White-beaked Dolphin


Class: Mammalia
Order: Cetacea
Suborder: Odontoceti
Family: Delphinidae
Genus: Lagenorhynchus
Species: albirostris
Common Names: White-beaked Dolphin, white-nosed dolphin, squidhound
Irish Name: An deilf shocbhán

Key Identification Features

Max. adult body length/weight: 3.2m / 275kg
Average adult body length/weight 2.7m / 200kg
Average length/weight of calf at birth: 1.2m / 40kg
Blow: None
Head: Short but distinct beak. Beak not always white or light grey, with animals in the south of the geographical range tending to have dark or even black beaks.
Dorsal Fin: Prominent dark dorsal fin, mid-way along the back. Relatively large and sickle shaped.
Colouration: Fin, flukes and flippers a uniform dark grey. Patchwork of white, light-grey, dark-grey, and black along the flanks. Usually dark from the forehead to the trailing edge of the dorsal fin.
Markings: A distinctive white or pale-grey saddle behind the dorsal fin is characteristic of this species and useful in field identification. Two white patches are normally found on the flanks, one either side in front of the dorsal fin and the others on the flank behind the dorsal fin. These patches may merge into the pale saddle behind the dorsal fin.

Field Identification

The white-beak on the dolphin is diagnostic for this species; otherwise the pale saddle behind the dorsal fin and the two white patches on the flanks to the front and rear of the dorsal fin are characteristics to look for. These dolphins are strong swimmers, and often swim very energetically along the surface. They rarely bow ride anything but the largest of ships.

Species Similar in Appearance

Most likely to be confused with Atlantic white-sided dolphin or to a lesser extent the common dolphins. The best way to tell them apart is through the colouration on the flanks. White- sided dolphins have a characteristic yellow-ochre patch on the flanks well to the rear, while the common dolphin has a characteristic hourglass pattern.


A robust swimmer, white-beaked dolphins can often be seen swimming fast along the surface, creating waves and splashes. Although less agile than the common dolphin, they commonly breach clear of the water. White beaked dolphins are difficult to approach by boat although they sometimes bow ride, they seem to tire quickly of this activity. They may gather in huge schools of 1,500 or more but these schools fragment for mating and feeding.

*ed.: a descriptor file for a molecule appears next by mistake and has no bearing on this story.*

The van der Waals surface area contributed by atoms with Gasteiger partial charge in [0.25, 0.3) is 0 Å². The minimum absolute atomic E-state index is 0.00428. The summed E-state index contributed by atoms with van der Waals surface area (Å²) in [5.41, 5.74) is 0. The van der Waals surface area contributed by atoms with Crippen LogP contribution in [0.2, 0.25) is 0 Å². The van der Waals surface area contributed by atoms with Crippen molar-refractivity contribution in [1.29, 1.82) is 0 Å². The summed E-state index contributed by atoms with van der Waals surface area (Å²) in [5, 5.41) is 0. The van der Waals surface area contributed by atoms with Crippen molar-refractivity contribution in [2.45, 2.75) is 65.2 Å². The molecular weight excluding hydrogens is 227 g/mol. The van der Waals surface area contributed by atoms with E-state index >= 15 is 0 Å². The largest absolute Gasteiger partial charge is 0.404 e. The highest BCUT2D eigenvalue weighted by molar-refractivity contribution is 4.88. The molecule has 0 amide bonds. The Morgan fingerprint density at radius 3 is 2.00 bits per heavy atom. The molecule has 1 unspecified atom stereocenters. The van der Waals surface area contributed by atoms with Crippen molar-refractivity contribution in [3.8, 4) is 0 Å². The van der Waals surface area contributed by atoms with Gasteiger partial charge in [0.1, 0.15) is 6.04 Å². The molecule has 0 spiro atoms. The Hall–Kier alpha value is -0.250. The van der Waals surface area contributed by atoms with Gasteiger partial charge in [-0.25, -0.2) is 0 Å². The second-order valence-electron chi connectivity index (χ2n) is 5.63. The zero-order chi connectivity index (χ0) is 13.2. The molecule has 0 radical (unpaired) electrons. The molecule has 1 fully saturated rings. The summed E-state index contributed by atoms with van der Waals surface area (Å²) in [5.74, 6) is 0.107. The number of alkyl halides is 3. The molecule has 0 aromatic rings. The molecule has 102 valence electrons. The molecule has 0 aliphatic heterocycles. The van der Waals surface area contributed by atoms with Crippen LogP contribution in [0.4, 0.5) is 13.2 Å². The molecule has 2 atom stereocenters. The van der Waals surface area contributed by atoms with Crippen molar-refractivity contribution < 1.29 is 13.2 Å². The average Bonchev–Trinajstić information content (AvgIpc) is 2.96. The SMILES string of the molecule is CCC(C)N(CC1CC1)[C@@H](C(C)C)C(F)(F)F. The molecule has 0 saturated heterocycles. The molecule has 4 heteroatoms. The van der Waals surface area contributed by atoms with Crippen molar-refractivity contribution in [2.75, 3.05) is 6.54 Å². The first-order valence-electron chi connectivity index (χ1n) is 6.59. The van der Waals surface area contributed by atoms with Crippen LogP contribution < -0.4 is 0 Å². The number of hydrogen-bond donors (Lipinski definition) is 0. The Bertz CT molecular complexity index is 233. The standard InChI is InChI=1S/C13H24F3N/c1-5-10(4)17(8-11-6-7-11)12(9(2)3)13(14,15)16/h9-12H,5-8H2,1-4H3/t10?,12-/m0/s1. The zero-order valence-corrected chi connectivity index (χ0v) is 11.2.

Status and Distribution

White-beaked dolphins are widely distributed in the cool temperate and sub-Antarctic waters of the North Atlantic. Their distribution stretches from the edges of the Arctic ice pack in the Barents and Greenland seas to the warmer waters of the Bay of Biscay and Cape Cod. They use the northern area of their range in winter and migrate south in spring.

Common through most of their range, the white- beaked dolphin was once the focus of hunts in Iceland and Norway and along the Newfoundland and Labrador coasts. Recent attempts to renew this hunt in Norway have failed but Iceland has also expressed an interest in renewing their hunts. White-beaked dolphins are taken as by-catch in some gillnet, driftnet and trawl fisheries, however the extent of this is, as yet, unknown.

Dolphins from Newfoundland have been recorded with high levels of organochlorines and lead in their blubber and kidneys. Cetaceans in Irish waters have also been found to contain high levels of PCB's and Organochlorines. The effects of these high pollutant levels on the health of the population have not yet been determined.

Where and When Best Seen in Ireland

White-beaked dolphins are a pelagic (offshore) species but they may be often found further inshore than the Atlantic white-sided dolphin. They are generally found in waters off the Irish West Coast, along the shelf edge. They may also be seen of the southwest and south coasts but are rare in the shallower waters of the Irish Sea. They are found in Irish waters all year round.

The best area to find white-beaked dolphins is off the northwest coast. They are not that often reported stranded in Ireland.

Food and Feeding

White-beaked dolphins feed mainly on squid, octopus, benthic crustaceans, mackerel, cod, herring, whiting and capelin. Small schools of 6-30 animals gather to feed on schools of fish or squid, often hunting co-operatively.

Reproduction and Life Cycle

Max. life expectancy: Unknown
Average life expectancy: Unknown
Mating Occurs: July - October.
Season of birth: May – August in their Northern feeding grounds.
Gestation: About 10 Months.

White-beaked dolphins probably breed in Irish waters, as a late-stage pregnant female and a young calf have stranded on the coast in the past.

Social Structure

Schools may be as large as 1,500+ but smaller schools of 5-30 animals are the norm for feeding and breeding.

Conservation Issues

The number of white-beaked dolphins in Irish waters is unknown. They are caught in driftnets, gillnets and probably also in paired trawling and other pelagic trawls. Pollution is an unquantified threat as these animals are close to the top of their food chain.

Stranded Animals

The characteristic white patches in the flanks turn black soon after death, the white beak may be distinguished for some time after that but it too turns dark in time. The flippers are broad at the base with pointed ends and are dark in colour. The tail flukes are curved with a slight central notch and are also dark in colour. The tail- stock is relatively thick, with a strong ‘keel' above and below.

The lower jaw projects beyond the upper. They have 22-25 sharp, pointed teeth on either side of the upper and lower jaws. In some animals the number of teeth in the upper jaw may exceed the number in the lower by 2-3 teeth on both sides.

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